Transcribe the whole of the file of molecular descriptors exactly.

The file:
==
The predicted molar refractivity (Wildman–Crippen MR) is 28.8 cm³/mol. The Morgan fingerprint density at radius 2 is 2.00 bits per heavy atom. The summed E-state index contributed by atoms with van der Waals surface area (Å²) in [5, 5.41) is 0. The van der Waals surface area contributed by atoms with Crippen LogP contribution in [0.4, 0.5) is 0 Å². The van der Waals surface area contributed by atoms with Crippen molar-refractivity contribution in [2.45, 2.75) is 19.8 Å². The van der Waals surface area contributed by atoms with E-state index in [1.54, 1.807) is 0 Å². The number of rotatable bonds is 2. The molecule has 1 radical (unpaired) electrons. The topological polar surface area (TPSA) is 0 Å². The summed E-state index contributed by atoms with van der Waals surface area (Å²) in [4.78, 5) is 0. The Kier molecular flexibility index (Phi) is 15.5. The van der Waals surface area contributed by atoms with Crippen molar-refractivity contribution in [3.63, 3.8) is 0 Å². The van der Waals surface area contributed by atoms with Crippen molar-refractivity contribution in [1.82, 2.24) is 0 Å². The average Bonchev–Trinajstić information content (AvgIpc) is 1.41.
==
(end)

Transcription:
The predicted molar refractivity (Wildman–Crippen MR) is 28.8 cm³/mol. The Morgan fingerprint density at radius 2 is 2.00 bits per heavy atom. The summed E-state index contributed by atoms with van der Waals surface area (Å²) in [5, 5.41) is 0. The van der Waals surface area contributed by atoms with Crippen LogP contribution in [0.4, 0.5) is 0 Å². The van der Waals surface area contributed by atoms with Crippen molar-refractivity contribution in [2.45, 2.75) is 19.8 Å². The van der Waals surface area contributed by atoms with E-state index in [1.54, 1.807) is 0 Å². The number of rotatable bonds is 2. The molecule has 1 radical (unpaired) electrons. The topological polar surface area (TPSA) is 0 Å². The summed E-state index contributed by atoms with van der Waals surface area (Å²) in [4.78, 5) is 0. The Kier molecular flexibility index (Phi) is 15.5. The van der Waals surface area contributed by atoms with Crippen molar-refractivity contribution in [3.63, 3.8) is 0 Å². The van der Waals surface area contributed by atoms with Crippen molar-refractivity contribution in [1.82, 2.24) is 0 Å². The average Bonchev–Trinajstić information content (AvgIpc) is 1.41.